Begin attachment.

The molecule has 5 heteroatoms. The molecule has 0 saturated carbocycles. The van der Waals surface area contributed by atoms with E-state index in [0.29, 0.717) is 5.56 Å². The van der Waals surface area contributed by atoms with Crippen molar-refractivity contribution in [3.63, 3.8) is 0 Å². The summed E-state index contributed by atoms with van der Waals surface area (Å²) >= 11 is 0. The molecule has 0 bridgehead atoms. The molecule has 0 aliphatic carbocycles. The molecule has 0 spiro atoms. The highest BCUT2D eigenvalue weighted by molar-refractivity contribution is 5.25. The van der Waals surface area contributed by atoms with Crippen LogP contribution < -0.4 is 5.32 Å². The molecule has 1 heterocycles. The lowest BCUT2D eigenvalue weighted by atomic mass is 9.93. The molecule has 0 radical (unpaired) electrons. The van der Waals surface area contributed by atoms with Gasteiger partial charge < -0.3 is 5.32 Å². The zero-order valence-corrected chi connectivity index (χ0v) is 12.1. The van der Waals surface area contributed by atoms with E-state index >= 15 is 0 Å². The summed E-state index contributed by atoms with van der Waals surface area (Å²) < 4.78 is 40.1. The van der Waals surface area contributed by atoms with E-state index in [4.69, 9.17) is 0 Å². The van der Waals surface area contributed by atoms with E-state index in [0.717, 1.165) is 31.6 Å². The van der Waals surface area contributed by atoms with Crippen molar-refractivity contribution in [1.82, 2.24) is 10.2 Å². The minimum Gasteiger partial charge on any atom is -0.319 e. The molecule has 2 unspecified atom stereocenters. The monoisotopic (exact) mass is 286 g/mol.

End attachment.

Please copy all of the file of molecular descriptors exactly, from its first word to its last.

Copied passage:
The molecule has 5 heteroatoms. The molecule has 0 saturated carbocycles. The van der Waals surface area contributed by atoms with E-state index in [0.29, 0.717) is 5.56 Å². The van der Waals surface area contributed by atoms with Crippen molar-refractivity contribution in [3.63, 3.8) is 0 Å². The summed E-state index contributed by atoms with van der Waals surface area (Å²) >= 11 is 0. The molecule has 0 bridgehead atoms. The molecule has 0 aliphatic carbocycles. The molecule has 0 spiro atoms. The highest BCUT2D eigenvalue weighted by molar-refractivity contribution is 5.25. The van der Waals surface area contributed by atoms with Crippen LogP contribution < -0.4 is 5.32 Å². The molecule has 1 heterocycles. The lowest BCUT2D eigenvalue weighted by atomic mass is 9.93. The molecule has 0 radical (unpaired) electrons. The van der Waals surface area contributed by atoms with Gasteiger partial charge < -0.3 is 5.32 Å². The zero-order valence-corrected chi connectivity index (χ0v) is 12.1. The van der Waals surface area contributed by atoms with E-state index >= 15 is 0 Å². The summed E-state index contributed by atoms with van der Waals surface area (Å²) < 4.78 is 40.1. The van der Waals surface area contributed by atoms with E-state index in [4.69, 9.17) is 0 Å². The van der Waals surface area contributed by atoms with E-state index in [0.717, 1.165) is 31.6 Å². The van der Waals surface area contributed by atoms with Crippen molar-refractivity contribution in [1.82, 2.24) is 10.2 Å². The minimum Gasteiger partial charge on any atom is -0.319 e. The molecule has 2 unspecified atom stereocenters. The monoisotopic (exact) mass is 286 g/mol.